60-day clock begins ticking for Congress to vote on Iran deal

Secretary of State John Kerry took to the country’s Sunday morning shows to warn of severe consequences if Congress kills the deal, formally known as the Joint Comprehensive Plan of Action.

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July 20, 2015 04:55
3 minute read.
John Kerry

US Secretary of State John Kerry. (photo credit: REUTERS)

The US Congress received the full text of the nuclear agreement with Iran on Sunday, including provisions kept secret from the public.

Receipt of the agreement starts a consequential clock: As of July 20, Congress has 60 days to review the agreement, hold hearings and ultimately choose to vote to approve or disapprove of the deal. The president has the ability to override any resolution of disapproval, and Congress has the ability to vote to override his veto.

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Secretary of State John Kerry took to the country’s Sunday morning shows to warn of severe consequences if Congress kills the deal, formally known as the Joint Comprehensive Plan of Action.

The agreement is intended to cap, restrict, monitor and partially roll back Iran’s nuclear program in exchange for sanctions relief.

Washington’s historic regional allies, Israel and Saudi Arabia chief among them, have condemned the deal in the strongest possible terms. Israel is actively lobbying Congress to vote to disapprove of the agreement.

For that reason, Defense Secretary Ashton Carter left for Jerusalem, Riyadh and Amman on Sunday to assuage concerns over the inking of the JCPOA. Jordan has expressed concerns over the regional consequences of the Iran deal.

“The fact is that the real fear of that region should be that you don’t have the deal,” Kerry said in one of several granted interviews, speaking to the people of the Middle East and the US legislature. “If Congress doesn’t pass this, if Congress were to kill this, then we have no inspections, we have no sanctions, we have no ability to negotiate.”

Kerry engaged personally in the two-year diplomatic effort, alongside his counterparts from Britain, France, Russia, China and Germany. Berlin’s finance minister traveled to Tehran on Sunday with a business delegation to begin the process of normalizing financial relations.

“I assure you,” Kerry continued, “Ayatollah [Ali Khamenei] – if the United States arbitrarily and unilat - erally kills this – you’re not going to have another negotiation. And they will feel free to go do the very things that this prevents.”

Kerry and the administration of President Barack Obama assert that the deal they have achieved with Iran assures that the Islamic Republic cannot acquire a nuclear weapon.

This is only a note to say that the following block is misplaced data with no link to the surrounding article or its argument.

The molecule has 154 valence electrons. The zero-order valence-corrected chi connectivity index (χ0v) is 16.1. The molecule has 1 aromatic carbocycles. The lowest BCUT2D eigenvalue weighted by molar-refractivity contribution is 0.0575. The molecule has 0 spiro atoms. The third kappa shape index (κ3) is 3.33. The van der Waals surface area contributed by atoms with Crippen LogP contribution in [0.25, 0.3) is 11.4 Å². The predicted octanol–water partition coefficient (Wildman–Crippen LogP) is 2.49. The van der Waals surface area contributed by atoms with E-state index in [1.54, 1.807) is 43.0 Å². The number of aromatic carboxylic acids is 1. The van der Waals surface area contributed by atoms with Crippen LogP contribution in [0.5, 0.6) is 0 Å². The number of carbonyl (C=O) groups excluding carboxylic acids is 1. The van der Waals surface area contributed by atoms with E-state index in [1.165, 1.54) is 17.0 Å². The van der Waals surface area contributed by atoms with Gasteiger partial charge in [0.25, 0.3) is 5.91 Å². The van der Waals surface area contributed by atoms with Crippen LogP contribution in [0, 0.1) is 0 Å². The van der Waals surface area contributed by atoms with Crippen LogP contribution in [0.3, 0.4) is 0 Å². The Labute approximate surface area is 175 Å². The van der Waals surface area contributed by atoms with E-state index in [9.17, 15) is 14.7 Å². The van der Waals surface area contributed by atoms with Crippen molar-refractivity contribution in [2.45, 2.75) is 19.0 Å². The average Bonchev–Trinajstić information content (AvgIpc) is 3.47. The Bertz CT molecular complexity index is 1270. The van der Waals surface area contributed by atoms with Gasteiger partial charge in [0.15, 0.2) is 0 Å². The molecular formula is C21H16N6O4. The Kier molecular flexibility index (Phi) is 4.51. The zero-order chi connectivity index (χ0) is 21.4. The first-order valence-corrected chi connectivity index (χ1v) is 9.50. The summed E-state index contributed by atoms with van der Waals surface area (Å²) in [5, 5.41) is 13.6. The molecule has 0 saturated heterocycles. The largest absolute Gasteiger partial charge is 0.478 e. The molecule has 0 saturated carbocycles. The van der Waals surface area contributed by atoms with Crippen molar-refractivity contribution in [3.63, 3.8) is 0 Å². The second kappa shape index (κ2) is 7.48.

The agreement is structured to prevent Iran from coming within one year of having enough material to build a nuclear warhead. That year-long standard lasts for one decade, after which point, Iran is allowed to begin expanding its program and installing more efficient technologies.

But several inspections and monitoring practices remain in place beyond that point, the administration asserts. And Iran has committed, in the document, not to produce materials necessary for the construction of a nuclear warhead outside of the fissile material itself – of primary concern in the text of the deal.

“The threat of a nuclear-armed Iran – that is now off the table. I mean, that’s a success,” British Prime Minister David Cameron asserted in an interview with NBC. “What we’ve done is make sure the timeline for them possibly getting a nuclear weapon has gotten longer, not shorter.”

Cameron’s foreign secretary, Philip Hammond, has harshly criticized the Israeli government for its position on the deal. Both the government and its opposition are vehemently opposed to the JCPOA in its current form.

Also in his interviews, Kerry addressed concerns aired on Fox News Sunday that the United Nations’ nuclear watchdog, the International Atomic Energy Agency, does not have sufficient access to undeclared nuclear facilities.

The IAEA is to have daily, round- the-clock access to Tehran’s declared nuclear-related sites, including its enrichment facilities, processing and storage facilities. But Iran is able to object to IAEA requests for access elsewhere, and the process for resolving those potential disputes may last as long as 24 days.

“There is no such standard within arms control inspections” of access anytime and anywhere for the IAEA, Kerry said. “We never had a discussion about ‘anywhere, anytime’ managed access.”

Speaking to The Jerusalem Post ’s annual conference last month, Treasury Secretary Jack Lew outlined the administration’s position entering the final phase of the negotiations.

“A potential deal must prevent Iran from using a covert site to break out,” Lew said. “And that is why any deal must ensure comprehensive and robust monitoring and inspection anywhere and everywhere the IAEA has reason to go.”


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